By June Naylor
To experience the most interesting dining in Dallas, you’ll have to cross the river. For a lot of Dallasites, that’s asking a lot. Folks from North Dallas dread the trek downtown. Uptowners don’t want to travel all the way up to Addison. But usually, a destination dining adventure is worth the trouble.
And that’s more than the case when we’re talking about the Bishop Arts District in Oak Cliff. This is where people from all over North Texas go for a taste of Austin-style cool; best of all, it’s just a minute or two southwest of downtown Dallas.
The Bishop Arts District, a neighborhood with spruced-up, century-old buildings and a wealth of vintage chic, proves ideal for anyone craving a leisurely day or evening of gallery browsing, boutique dawdling, pub crawling and cuisine sampling. Its growing fan club comes also for the mood, best described as liberal and inclusive, engendered by the diverse, creative population living and working there. Best of all, nothing about Bishop feels contrived or fabricated; instead, the neighborhood hums with authenticity.
The list of reasons to eat there goes on and on, but we’ll keep the discussion here to a manageable length. Please note that there’s no intention to leave anyplace out; this collection of snapshots only scratches the surface.
Herewith, five food destinations worth your trip to Bishop Arts.
For most of 2011, this has been the hardest table to book in Dallas. Since opening last winter, the 36-seat dining room has stayed wildly busy, thanks in no small part to the exquisite dishes put forth by David Uygur, former chef at Lola in Dallas, and the front-of-house hospitality extended by his wife, Jennifer, who managed the wine department at Central Market before the couple pursued their dream of owning their own place.
This isn’t the place for heavy red-sauced plates. Instead, you’ll find a deft talent for compositions of bold flavors and delicate touches. From the Antipasti section of the menu, I love the crostini with chicken liver and Black Mission figs; and the eggplant soup. Among Primi picks, the elegant tagliatelle with chanterelles, thyme and breadcrumbs tickles me pink; and the braised rabbit with polenta is my Secondi choice. For Dolci, Davi had me at toasted brioche with chocolate mousse, sweet ricotta and orange confit.
Years before anyone thought of this stretch of Oak Cliff as a regular gathering place, Gloria’s revolutionized our way of eating food from south of the border. Putting together a menu that blends Mexican and Salvadoran dining, the original location that blossomed into a local mini-chain finally outgrew its original digs. Recently moving down Davis to a much larger new home within a beautifully restored historic firehouse, Gloria’s still pleases with its ceviche tostada with lime-marinated orange roughy, as well as the chicken soup, starring large, torn pieces of chicken breast bathed in its deep stock, floating along with chunks of potato, carrot, onion and celery. There’s also grilled whitefish with black beans, rice and sautéed fresh veggies, but it’s hard to top Gloria’s sampler plate, laden with the tamal wrapped in a banana leaf, cheese-filled pupusa, fried yuca and plantains, the latter best for dipping creamy black beans and sour cream.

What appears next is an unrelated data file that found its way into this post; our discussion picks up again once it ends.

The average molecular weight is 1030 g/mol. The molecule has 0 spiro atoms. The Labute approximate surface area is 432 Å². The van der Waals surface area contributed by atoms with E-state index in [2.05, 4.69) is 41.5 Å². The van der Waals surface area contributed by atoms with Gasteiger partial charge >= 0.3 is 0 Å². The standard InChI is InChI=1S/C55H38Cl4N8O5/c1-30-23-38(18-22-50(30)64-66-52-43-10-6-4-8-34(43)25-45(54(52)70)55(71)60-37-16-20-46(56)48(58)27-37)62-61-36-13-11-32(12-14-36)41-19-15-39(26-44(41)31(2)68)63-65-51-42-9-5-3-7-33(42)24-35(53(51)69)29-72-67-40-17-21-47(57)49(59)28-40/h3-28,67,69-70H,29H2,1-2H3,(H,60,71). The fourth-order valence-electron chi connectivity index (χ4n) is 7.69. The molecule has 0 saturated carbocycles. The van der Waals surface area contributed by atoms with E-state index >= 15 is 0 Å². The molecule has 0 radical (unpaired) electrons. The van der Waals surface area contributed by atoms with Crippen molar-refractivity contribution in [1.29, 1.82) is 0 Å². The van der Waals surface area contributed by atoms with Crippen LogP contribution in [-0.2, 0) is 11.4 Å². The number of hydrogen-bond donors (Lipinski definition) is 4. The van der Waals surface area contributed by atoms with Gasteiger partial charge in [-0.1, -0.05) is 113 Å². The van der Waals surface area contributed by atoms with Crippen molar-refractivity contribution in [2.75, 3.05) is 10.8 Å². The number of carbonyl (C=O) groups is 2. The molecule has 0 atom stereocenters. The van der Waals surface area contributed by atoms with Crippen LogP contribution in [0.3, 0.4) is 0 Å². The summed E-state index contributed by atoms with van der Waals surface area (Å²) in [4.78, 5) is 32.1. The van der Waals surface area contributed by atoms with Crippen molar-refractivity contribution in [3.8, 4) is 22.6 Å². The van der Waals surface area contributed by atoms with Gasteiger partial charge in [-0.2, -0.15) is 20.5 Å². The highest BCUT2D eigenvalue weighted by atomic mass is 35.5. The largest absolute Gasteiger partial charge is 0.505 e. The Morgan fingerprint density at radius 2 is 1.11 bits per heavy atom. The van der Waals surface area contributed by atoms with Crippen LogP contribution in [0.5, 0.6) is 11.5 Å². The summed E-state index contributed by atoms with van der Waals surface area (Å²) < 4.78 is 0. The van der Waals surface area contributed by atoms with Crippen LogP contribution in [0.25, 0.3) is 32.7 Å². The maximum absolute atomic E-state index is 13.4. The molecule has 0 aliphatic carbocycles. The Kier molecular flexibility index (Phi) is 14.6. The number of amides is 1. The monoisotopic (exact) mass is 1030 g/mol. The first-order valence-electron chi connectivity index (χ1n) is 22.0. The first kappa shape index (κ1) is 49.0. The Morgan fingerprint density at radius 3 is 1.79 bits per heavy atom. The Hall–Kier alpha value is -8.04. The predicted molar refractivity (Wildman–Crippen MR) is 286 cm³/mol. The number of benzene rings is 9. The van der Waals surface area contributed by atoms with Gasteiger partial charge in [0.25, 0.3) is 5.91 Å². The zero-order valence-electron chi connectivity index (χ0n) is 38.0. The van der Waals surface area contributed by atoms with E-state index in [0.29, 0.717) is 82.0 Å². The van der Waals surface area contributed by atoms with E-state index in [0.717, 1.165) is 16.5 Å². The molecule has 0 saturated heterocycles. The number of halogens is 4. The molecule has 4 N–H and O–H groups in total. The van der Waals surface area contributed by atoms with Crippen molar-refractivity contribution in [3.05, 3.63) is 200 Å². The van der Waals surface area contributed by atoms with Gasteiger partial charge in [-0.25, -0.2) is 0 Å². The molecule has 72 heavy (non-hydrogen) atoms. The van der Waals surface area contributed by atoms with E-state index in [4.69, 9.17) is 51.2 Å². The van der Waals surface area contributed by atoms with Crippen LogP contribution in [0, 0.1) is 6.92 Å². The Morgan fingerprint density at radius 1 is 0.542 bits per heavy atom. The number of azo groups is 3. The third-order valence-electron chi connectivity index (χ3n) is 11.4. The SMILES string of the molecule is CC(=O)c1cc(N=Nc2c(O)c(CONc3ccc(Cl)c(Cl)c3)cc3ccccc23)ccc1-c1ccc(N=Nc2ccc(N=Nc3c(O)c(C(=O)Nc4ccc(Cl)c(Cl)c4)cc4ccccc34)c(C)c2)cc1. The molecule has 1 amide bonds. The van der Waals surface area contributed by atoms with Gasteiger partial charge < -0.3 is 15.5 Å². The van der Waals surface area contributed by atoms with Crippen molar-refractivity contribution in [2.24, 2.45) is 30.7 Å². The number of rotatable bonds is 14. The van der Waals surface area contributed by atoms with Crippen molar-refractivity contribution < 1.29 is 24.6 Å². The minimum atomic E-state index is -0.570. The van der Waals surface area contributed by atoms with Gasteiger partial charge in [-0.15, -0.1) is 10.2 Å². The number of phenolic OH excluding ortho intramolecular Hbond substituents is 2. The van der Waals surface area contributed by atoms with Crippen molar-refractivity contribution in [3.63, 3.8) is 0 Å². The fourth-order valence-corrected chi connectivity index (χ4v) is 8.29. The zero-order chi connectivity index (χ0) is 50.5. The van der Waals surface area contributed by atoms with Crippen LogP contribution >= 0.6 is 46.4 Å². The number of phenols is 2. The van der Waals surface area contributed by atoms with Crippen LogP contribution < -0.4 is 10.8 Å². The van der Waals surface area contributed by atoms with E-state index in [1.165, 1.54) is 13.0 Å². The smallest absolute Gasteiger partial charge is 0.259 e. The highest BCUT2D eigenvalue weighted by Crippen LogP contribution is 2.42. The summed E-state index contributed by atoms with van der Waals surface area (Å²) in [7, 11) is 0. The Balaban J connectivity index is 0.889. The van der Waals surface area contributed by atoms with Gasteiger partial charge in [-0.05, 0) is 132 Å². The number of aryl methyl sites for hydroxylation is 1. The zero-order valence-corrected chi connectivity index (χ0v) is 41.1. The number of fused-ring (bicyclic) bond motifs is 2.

Even when temperatures soared and seared this past summer, the picnic tables at this little watering hole stayed full. Now that the afternoons and evening are delightful again, those tables are nabbed quickly by a faithful following eager for handcrafted drinks and plates bearing goodies sourced from local farmers. At brunch, we always tackle the bruschetta tasting, which includes toasted breads topped with Marfa-grown tomatoes, Caprino Royale chevre and basil; prosciutto and Medjool; smoked salmon with crème fraiche and capers; and Fuji apple and almonds. Among flatbreads, we cannot resist the fresh mozzarella with pepperoni and herbs, nor the wild arugula, goat cheese and oven-roasted grapes. From the dinner menu, the butternut squash soup soothes my soul, and the petite file with asparagus, goat cheese mashers and mushroom jus is more than satisfying.
This place gives you the feeling of being hugged by a favorite grandmother, the homey food is just so good. My brunch go-to picks are the Oddfellows Benedict, a pairing of Texas honey ham, spinach, hollandaise and Texas farm tomato slices atop an English muffin; and the huevos rancheros, with a nubby red ranchero sauce that rivals some at the best Mexican restaurants. The pickled-okra-stopped bloody mary is a jewel, too. The food coma you’ll experience can be ratified somewhat by the magnificent coffee, strong and stout. At lunch, the mac and cheese with buffalo chicken provides plenty of taste thrills, and at supper, the fried chicken with buttermilk waffles and peach syrup warms the heart – and inspires another half hour on the treadmill.
This “roadhouse” pretty much launched today’s Bishop Arts excitement. Opening originally as Tillman’s Corner and offering good food and drink at reasonable prices, a fashionable redo turned the hangout into an even more stylish place for quaffing and noshing. This is where you go for stick-to-your-ribs food that’s made with panache. Everyone’s favorite snack is the trio of fries, served in a wooden box. You get parmesan-black-pepper-dusted Kennebec potatoes; chile-flecked purple potatoes; and sweet potato fries coated in sea salt. Alongside, there are dipping sauces including a housemade ketchup and a horseradish pickle mayo. The crispy, cornmeal-jacketed fried pickles come with a spicy ranch dressing, so you may as well go all the way. From the menu of plates, I’m partial to the smoked Cornish game hen with Dr Pepper BBQ sauce and the coffee-crusted prime rib.